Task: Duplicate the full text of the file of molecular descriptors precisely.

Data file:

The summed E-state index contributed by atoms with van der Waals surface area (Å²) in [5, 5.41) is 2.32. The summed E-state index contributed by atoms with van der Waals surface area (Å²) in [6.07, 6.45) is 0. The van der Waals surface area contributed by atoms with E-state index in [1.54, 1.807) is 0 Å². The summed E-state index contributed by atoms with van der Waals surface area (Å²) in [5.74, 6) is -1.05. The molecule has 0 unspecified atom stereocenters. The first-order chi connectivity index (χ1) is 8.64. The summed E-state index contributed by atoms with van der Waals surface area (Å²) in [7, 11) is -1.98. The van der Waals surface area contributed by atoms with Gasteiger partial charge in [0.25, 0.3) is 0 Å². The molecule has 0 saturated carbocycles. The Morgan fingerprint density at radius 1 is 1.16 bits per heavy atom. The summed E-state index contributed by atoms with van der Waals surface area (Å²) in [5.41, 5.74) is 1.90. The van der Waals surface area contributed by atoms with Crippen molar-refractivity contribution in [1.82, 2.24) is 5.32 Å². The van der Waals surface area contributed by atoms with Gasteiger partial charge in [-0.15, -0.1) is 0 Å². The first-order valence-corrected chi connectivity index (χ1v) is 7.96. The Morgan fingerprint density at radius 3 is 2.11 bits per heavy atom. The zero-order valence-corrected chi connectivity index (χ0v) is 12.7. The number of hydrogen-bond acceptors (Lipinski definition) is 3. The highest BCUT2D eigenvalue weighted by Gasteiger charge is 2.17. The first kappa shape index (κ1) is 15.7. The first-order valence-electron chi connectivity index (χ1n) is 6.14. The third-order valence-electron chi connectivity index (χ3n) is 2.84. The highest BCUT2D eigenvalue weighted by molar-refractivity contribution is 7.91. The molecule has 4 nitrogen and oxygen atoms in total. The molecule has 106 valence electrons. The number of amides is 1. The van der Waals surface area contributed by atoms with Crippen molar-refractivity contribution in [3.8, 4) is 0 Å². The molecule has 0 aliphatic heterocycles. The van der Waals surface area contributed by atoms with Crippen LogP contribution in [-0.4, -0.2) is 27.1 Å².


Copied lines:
The summed E-state index contributed by atoms with van der Waals surface area (Å²) in [5, 5.41) is 2.32. The summed E-state index contributed by atoms with van der Waals surface area (Å²) in [6.07, 6.45) is 0. The van der Waals surface area contributed by atoms with E-state index in [1.54, 1.807) is 0 Å². The summed E-state index contributed by atoms with van der Waals surface area (Å²) in [5.74, 6) is -1.05. The molecule has 0 unspecified atom stereocenters. The first-order chi connectivity index (χ1) is 8.64. The summed E-state index contributed by atoms with van der Waals surface area (Å²) in [7, 11) is -1.98. The van der Waals surface area contributed by atoms with Gasteiger partial charge in [0.25, 0.3) is 0 Å². The molecule has 0 saturated carbocycles. The Morgan fingerprint density at radius 1 is 1.16 bits per heavy atom. The summed E-state index contributed by atoms with van der Waals surface area (Å²) in [5.41, 5.74) is 1.90. The van der Waals surface area contributed by atoms with Crippen molar-refractivity contribution in [1.82, 2.24) is 5.32 Å². The van der Waals surface area contributed by atoms with Gasteiger partial charge in [-0.15, -0.1) is 0 Å². The first-order valence-corrected chi connectivity index (χ1v) is 7.96. The Morgan fingerprint density at radius 3 is 2.11 bits per heavy atom. The zero-order valence-corrected chi connectivity index (χ0v) is 12.7. The number of hydrogen-bond acceptors (Lipinski definition) is 3. The highest BCUT2D eigenvalue weighted by Gasteiger charge is 2.17. The first kappa shape index (κ1) is 15.7. The first-order valence-electron chi connectivity index (χ1n) is 6.14. The third-order valence-electron chi connectivity index (χ3n) is 2.84. The highest BCUT2D eigenvalue weighted by molar-refractivity contribution is 7.91. The molecule has 4 nitrogen and oxygen atoms in total. The molecule has 106 valence electrons. The number of amides is 1. The van der Waals surface area contributed by atoms with Crippen molar-refractivity contribution in [3.8, 4) is 0 Å². The molecule has 0 aliphatic heterocycles. The van der Waals surface area contributed by atoms with Crippen LogP contribution in [-0.4, -0.2) is 27.1 Å².